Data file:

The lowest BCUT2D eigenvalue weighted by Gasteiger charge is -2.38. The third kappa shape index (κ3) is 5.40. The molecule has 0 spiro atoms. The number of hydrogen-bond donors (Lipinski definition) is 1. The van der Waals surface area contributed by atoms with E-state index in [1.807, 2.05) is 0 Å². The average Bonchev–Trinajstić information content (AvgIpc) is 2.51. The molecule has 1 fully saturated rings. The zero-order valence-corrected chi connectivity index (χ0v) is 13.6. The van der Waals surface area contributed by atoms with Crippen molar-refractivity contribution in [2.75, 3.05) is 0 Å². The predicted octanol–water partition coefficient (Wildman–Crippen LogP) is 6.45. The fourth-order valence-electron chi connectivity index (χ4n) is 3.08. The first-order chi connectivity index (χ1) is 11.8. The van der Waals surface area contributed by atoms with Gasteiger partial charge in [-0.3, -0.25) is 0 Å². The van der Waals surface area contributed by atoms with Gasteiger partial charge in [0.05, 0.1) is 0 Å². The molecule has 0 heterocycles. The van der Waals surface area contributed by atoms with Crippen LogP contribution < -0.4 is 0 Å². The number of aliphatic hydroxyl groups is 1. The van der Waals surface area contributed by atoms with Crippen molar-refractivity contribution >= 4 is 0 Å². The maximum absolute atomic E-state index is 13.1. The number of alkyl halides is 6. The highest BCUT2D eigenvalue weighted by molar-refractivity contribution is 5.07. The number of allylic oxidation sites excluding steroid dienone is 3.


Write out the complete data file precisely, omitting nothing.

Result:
The lowest BCUT2D eigenvalue weighted by Gasteiger charge is -2.38. The third kappa shape index (κ3) is 5.40. The molecule has 0 spiro atoms. The number of hydrogen-bond donors (Lipinski definition) is 1. The van der Waals surface area contributed by atoms with E-state index in [1.807, 2.05) is 0 Å². The average Bonchev–Trinajstić information content (AvgIpc) is 2.51. The molecule has 1 fully saturated rings. The zero-order valence-corrected chi connectivity index (χ0v) is 13.6. The van der Waals surface area contributed by atoms with Crippen molar-refractivity contribution in [2.75, 3.05) is 0 Å². The predicted octanol–water partition coefficient (Wildman–Crippen LogP) is 6.45. The fourth-order valence-electron chi connectivity index (χ4n) is 3.08. The first-order chi connectivity index (χ1) is 11.8. The van der Waals surface area contributed by atoms with Gasteiger partial charge in [-0.3, -0.25) is 0 Å². The van der Waals surface area contributed by atoms with Gasteiger partial charge in [0.05, 0.1) is 0 Å². The molecule has 0 heterocycles. The van der Waals surface area contributed by atoms with Crippen LogP contribution < -0.4 is 0 Å². The number of aliphatic hydroxyl groups is 1. The van der Waals surface area contributed by atoms with Crippen molar-refractivity contribution >= 4 is 0 Å². The maximum absolute atomic E-state index is 13.1. The number of alkyl halides is 6. The highest BCUT2D eigenvalue weighted by molar-refractivity contribution is 5.07. The number of allylic oxidation sites excluding steroid dienone is 3.